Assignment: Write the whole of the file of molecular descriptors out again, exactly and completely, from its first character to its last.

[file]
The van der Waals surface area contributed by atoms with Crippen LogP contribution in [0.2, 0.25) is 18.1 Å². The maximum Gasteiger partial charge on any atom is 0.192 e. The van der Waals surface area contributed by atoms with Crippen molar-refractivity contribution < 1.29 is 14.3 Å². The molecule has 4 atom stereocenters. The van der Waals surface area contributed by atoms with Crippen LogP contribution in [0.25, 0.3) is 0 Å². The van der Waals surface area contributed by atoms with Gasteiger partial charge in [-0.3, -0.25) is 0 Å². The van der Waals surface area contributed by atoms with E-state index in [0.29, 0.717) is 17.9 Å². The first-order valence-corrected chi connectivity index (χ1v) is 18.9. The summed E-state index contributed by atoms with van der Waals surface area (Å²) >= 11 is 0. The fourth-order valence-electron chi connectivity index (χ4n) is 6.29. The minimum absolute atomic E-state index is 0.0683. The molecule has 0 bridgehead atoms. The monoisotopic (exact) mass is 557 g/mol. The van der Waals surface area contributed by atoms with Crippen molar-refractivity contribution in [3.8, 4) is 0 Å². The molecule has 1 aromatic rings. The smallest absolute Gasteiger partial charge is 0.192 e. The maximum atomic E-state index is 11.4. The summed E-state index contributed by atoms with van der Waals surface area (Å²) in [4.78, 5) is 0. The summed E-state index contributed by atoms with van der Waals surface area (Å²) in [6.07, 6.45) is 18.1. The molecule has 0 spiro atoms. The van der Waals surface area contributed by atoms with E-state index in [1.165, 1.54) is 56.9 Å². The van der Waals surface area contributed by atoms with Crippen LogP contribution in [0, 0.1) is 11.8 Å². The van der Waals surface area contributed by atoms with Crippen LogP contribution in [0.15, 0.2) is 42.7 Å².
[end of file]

The van der Waals surface area contributed by atoms with Crippen LogP contribution in [0.2, 0.25) is 18.1 Å². The maximum Gasteiger partial charge on any atom is 0.192 e. The van der Waals surface area contributed by atoms with Crippen molar-refractivity contribution < 1.29 is 14.3 Å². The molecule has 4 atom stereocenters. The van der Waals surface area contributed by atoms with Crippen LogP contribution in [0.25, 0.3) is 0 Å². The van der Waals surface area contributed by atoms with Gasteiger partial charge in [-0.3, -0.25) is 0 Å². The van der Waals surface area contributed by atoms with E-state index in [0.29, 0.717) is 17.9 Å². The first-order valence-corrected chi connectivity index (χ1v) is 18.9. The summed E-state index contributed by atoms with van der Waals surface area (Å²) >= 11 is 0. The fourth-order valence-electron chi connectivity index (χ4n) is 6.29. The minimum absolute atomic E-state index is 0.0683. The molecule has 0 bridgehead atoms. The monoisotopic (exact) mass is 557 g/mol. The van der Waals surface area contributed by atoms with Crippen molar-refractivity contribution in [3.8, 4) is 0 Å². The molecule has 1 aromatic rings. The smallest absolute Gasteiger partial charge is 0.192 e. The maximum atomic E-state index is 11.4. The summed E-state index contributed by atoms with van der Waals surface area (Å²) in [4.78, 5) is 0. The summed E-state index contributed by atoms with van der Waals surface area (Å²) in [6.07, 6.45) is 18.1. The molecule has 0 spiro atoms. The van der Waals surface area contributed by atoms with E-state index in [1.165, 1.54) is 56.9 Å². The van der Waals surface area contributed by atoms with Crippen LogP contribution in [0, 0.1) is 11.8 Å². The van der Waals surface area contributed by atoms with Crippen LogP contribution in [0.15, 0.2) is 42.7 Å².